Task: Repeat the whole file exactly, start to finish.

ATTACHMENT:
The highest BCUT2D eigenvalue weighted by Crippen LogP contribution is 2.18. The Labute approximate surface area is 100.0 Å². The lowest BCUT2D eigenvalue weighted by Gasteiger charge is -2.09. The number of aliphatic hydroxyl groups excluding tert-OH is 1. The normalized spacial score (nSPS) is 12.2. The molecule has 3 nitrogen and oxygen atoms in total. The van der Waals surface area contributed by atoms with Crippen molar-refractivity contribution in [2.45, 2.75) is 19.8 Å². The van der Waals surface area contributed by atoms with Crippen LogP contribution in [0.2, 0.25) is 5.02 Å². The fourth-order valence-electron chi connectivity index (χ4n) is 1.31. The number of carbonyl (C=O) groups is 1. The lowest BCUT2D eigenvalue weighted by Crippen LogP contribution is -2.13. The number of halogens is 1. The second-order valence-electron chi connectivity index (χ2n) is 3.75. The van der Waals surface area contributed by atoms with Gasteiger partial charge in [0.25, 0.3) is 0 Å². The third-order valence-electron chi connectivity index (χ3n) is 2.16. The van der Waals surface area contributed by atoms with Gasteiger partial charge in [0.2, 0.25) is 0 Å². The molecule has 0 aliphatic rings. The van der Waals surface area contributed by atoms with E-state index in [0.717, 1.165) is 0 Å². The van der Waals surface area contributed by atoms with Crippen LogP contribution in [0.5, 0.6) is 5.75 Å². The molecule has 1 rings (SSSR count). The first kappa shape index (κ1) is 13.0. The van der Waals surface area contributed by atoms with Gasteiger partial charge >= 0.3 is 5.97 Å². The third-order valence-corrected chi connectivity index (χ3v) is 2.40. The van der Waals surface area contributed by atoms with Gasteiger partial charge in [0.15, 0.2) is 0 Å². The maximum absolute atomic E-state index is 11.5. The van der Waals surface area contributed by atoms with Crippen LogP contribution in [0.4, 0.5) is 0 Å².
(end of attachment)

The highest BCUT2D eigenvalue weighted by Crippen LogP contribution is 2.18. The Labute approximate surface area is 100.0 Å². The lowest BCUT2D eigenvalue weighted by Gasteiger charge is -2.09. The number of aliphatic hydroxyl groups excluding tert-OH is 1. The normalized spacial score (nSPS) is 12.2. The molecule has 3 nitrogen and oxygen atoms in total. The van der Waals surface area contributed by atoms with Crippen molar-refractivity contribution in [2.45, 2.75) is 19.8 Å². The van der Waals surface area contributed by atoms with Crippen LogP contribution in [0.2, 0.25) is 5.02 Å². The fourth-order valence-electron chi connectivity index (χ4n) is 1.31. The number of carbonyl (C=O) groups is 1. The lowest BCUT2D eigenvalue weighted by Crippen LogP contribution is -2.13. The number of halogens is 1. The second-order valence-electron chi connectivity index (χ2n) is 3.75. The van der Waals surface area contributed by atoms with Gasteiger partial charge in [0.25, 0.3) is 0 Å². The third-order valence-electron chi connectivity index (χ3n) is 2.16. The van der Waals surface area contributed by atoms with Gasteiger partial charge in [0.2, 0.25) is 0 Å². The molecule has 0 aliphatic rings. The van der Waals surface area contributed by atoms with E-state index in [0.717, 1.165) is 0 Å². The van der Waals surface area contributed by atoms with Crippen LogP contribution in [0.5, 0.6) is 5.75 Å². The molecule has 1 rings (SSSR count). The first kappa shape index (κ1) is 13.0. The van der Waals surface area contributed by atoms with Gasteiger partial charge >= 0.3 is 5.97 Å². The third-order valence-corrected chi connectivity index (χ3v) is 2.40. The van der Waals surface area contributed by atoms with Gasteiger partial charge in [0.15, 0.2) is 0 Å². The maximum absolute atomic E-state index is 11.5. The van der Waals surface area contributed by atoms with Crippen LogP contribution in [0.4, 0.5) is 0 Å².